How should efficient markets in sports betting be determined and utilized?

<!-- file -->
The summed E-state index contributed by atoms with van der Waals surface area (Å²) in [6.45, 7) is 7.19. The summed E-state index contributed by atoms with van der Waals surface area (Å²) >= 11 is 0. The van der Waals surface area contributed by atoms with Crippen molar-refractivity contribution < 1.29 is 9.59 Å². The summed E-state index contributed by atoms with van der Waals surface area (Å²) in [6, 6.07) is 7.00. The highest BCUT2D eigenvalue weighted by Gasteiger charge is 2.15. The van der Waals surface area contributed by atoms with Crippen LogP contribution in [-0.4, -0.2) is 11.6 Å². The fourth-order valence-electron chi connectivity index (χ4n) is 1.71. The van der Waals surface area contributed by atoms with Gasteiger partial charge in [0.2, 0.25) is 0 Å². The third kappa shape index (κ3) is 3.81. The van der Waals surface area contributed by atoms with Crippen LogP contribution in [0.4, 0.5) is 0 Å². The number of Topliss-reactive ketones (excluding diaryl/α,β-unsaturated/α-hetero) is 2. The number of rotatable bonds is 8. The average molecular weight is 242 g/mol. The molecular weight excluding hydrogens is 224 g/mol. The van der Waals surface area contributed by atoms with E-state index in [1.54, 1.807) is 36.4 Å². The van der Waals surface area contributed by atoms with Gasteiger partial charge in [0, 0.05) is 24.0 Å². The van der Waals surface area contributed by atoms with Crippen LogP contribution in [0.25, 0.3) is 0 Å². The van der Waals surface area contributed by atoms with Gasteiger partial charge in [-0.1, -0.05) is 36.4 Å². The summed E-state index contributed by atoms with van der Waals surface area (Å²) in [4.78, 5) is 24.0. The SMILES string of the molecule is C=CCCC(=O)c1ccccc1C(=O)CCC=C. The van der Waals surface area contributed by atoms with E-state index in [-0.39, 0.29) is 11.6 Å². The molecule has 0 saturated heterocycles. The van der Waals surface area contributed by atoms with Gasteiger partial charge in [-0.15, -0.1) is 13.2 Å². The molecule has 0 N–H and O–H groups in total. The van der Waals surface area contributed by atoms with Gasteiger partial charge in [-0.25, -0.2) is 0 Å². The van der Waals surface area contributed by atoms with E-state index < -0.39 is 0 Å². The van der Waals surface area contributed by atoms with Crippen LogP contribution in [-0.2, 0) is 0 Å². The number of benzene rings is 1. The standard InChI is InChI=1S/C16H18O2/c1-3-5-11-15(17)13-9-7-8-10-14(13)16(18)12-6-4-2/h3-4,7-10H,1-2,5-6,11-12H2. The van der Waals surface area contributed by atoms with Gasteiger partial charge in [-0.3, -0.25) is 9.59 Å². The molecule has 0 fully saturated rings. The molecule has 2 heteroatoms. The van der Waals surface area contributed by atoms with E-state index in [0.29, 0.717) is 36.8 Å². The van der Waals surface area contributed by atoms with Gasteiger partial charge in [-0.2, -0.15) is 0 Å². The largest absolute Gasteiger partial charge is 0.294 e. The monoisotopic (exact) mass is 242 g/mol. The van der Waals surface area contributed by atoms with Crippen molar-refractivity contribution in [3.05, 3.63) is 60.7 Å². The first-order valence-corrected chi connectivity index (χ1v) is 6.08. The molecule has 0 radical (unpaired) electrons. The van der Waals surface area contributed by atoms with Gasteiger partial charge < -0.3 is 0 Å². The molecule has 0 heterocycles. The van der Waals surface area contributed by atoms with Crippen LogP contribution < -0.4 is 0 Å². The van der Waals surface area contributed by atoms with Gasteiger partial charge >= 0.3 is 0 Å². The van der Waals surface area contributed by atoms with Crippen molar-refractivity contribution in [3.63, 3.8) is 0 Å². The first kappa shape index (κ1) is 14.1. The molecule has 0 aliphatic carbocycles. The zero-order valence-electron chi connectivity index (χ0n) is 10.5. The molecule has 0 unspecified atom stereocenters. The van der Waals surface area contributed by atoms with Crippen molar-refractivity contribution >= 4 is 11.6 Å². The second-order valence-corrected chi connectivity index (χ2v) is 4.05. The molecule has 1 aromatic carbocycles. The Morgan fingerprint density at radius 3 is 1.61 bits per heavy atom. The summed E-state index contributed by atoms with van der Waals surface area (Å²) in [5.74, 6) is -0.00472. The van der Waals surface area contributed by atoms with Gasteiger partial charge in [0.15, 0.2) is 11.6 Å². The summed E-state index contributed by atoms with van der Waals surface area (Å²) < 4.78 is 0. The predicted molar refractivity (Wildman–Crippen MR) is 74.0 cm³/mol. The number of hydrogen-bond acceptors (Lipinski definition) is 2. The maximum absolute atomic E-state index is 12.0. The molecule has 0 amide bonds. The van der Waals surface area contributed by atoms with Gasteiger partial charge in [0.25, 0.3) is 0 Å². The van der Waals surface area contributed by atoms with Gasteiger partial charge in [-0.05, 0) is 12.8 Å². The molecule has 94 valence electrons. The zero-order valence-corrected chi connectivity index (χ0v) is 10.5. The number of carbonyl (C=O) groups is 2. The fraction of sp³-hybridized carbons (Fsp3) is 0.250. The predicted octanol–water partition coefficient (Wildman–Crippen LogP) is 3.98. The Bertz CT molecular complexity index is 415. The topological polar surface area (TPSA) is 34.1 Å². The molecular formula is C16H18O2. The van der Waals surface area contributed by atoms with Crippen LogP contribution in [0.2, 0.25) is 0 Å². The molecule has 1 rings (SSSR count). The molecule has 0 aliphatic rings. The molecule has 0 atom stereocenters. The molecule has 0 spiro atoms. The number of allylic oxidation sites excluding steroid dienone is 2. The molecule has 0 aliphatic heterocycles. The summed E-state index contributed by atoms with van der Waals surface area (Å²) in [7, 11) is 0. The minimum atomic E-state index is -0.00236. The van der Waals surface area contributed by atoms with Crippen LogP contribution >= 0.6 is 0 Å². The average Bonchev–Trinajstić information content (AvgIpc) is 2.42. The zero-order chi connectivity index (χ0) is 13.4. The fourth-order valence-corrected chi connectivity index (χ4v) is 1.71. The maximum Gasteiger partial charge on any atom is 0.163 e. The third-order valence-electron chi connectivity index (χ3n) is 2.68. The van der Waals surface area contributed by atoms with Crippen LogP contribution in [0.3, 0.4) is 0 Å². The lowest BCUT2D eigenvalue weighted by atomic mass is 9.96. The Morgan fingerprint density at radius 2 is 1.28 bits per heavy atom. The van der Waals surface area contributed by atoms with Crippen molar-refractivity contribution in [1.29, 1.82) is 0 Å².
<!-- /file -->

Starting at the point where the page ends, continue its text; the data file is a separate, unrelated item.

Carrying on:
In order to answer that question, a working definition for an efficient market is required. Rather than accepting something closer to the definition used in financial circles, where an efficient market does not require the market price to be equal to the so-called “true value,” the sports-betting market is entitled to its own definition that is more suitable to its unique elements. Discovering efficient markets in sports betting should prove easier to determine than in equities-based markets. One of the most obvious differences between the two different types of market is that sports betting deals with discrete, finite events. In the sports-betting marketplace, therefore, it is far easier to ascertain a “true value” because a definitive and final result is known at the conclusion of every event. In other words, a final score can be measured against the terms of the wager. An efficient sports-betting market, therefore, is one where the market price is equal to its true value. This article proposes the metric that is best-suited to determining sports-betting market efficiency, which should lead sports bettors to assess market efficiency in a way that defies “conventional” sports-betting wisdom. Of course, at CollegeFootballWinning.com, our lens is always the college football betting market; but we would welcome the results of research done in other sports-betting markets.